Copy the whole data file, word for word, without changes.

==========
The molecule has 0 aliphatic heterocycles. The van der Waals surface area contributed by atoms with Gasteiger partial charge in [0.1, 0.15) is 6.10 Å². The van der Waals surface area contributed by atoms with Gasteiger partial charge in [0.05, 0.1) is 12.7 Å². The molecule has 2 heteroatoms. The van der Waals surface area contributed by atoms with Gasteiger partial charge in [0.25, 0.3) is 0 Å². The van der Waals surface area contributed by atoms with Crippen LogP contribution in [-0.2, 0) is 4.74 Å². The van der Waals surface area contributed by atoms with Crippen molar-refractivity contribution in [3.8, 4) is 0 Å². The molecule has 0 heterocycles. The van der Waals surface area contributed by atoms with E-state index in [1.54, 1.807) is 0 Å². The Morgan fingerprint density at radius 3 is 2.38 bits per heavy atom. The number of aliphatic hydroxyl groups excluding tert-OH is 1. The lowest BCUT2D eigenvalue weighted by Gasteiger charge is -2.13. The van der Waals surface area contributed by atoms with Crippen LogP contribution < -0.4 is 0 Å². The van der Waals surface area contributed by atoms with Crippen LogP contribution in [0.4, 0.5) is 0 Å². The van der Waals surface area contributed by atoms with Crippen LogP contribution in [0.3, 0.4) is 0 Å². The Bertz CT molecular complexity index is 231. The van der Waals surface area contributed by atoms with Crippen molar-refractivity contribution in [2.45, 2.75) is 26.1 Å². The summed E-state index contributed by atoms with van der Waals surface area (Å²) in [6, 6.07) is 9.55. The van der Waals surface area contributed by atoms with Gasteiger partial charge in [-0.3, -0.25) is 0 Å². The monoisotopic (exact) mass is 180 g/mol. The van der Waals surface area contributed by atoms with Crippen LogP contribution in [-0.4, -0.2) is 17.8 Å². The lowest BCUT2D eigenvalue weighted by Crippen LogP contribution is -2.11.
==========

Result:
The molecule has 0 aliphatic heterocycles. The van der Waals surface area contributed by atoms with Gasteiger partial charge in [0.1, 0.15) is 6.10 Å². The van der Waals surface area contributed by atoms with Gasteiger partial charge in [0.05, 0.1) is 12.7 Å². The molecule has 2 heteroatoms. The van der Waals surface area contributed by atoms with Gasteiger partial charge in [0.25, 0.3) is 0 Å². The van der Waals surface area contributed by atoms with Crippen LogP contribution in [-0.2, 0) is 4.74 Å². The van der Waals surface area contributed by atoms with Crippen molar-refractivity contribution in [3.8, 4) is 0 Å². The molecule has 0 heterocycles. The van der Waals surface area contributed by atoms with E-state index in [1.54, 1.807) is 0 Å². The Morgan fingerprint density at radius 3 is 2.38 bits per heavy atom. The number of aliphatic hydroxyl groups excluding tert-OH is 1. The lowest BCUT2D eigenvalue weighted by Gasteiger charge is -2.13. The van der Waals surface area contributed by atoms with Crippen LogP contribution < -0.4 is 0 Å². The van der Waals surface area contributed by atoms with Crippen LogP contribution in [0.4, 0.5) is 0 Å². The van der Waals surface area contributed by atoms with Crippen LogP contribution in [0.3, 0.4) is 0 Å². The Bertz CT molecular complexity index is 231. The van der Waals surface area contributed by atoms with Crippen molar-refractivity contribution in [2.45, 2.75) is 26.1 Å². The summed E-state index contributed by atoms with van der Waals surface area (Å²) in [6, 6.07) is 9.55. The van der Waals surface area contributed by atoms with Gasteiger partial charge in [-0.3, -0.25) is 0 Å². The monoisotopic (exact) mass is 180 g/mol. The van der Waals surface area contributed by atoms with Crippen LogP contribution in [-0.4, -0.2) is 17.8 Å². The lowest BCUT2D eigenvalue weighted by Crippen LogP contribution is -2.11.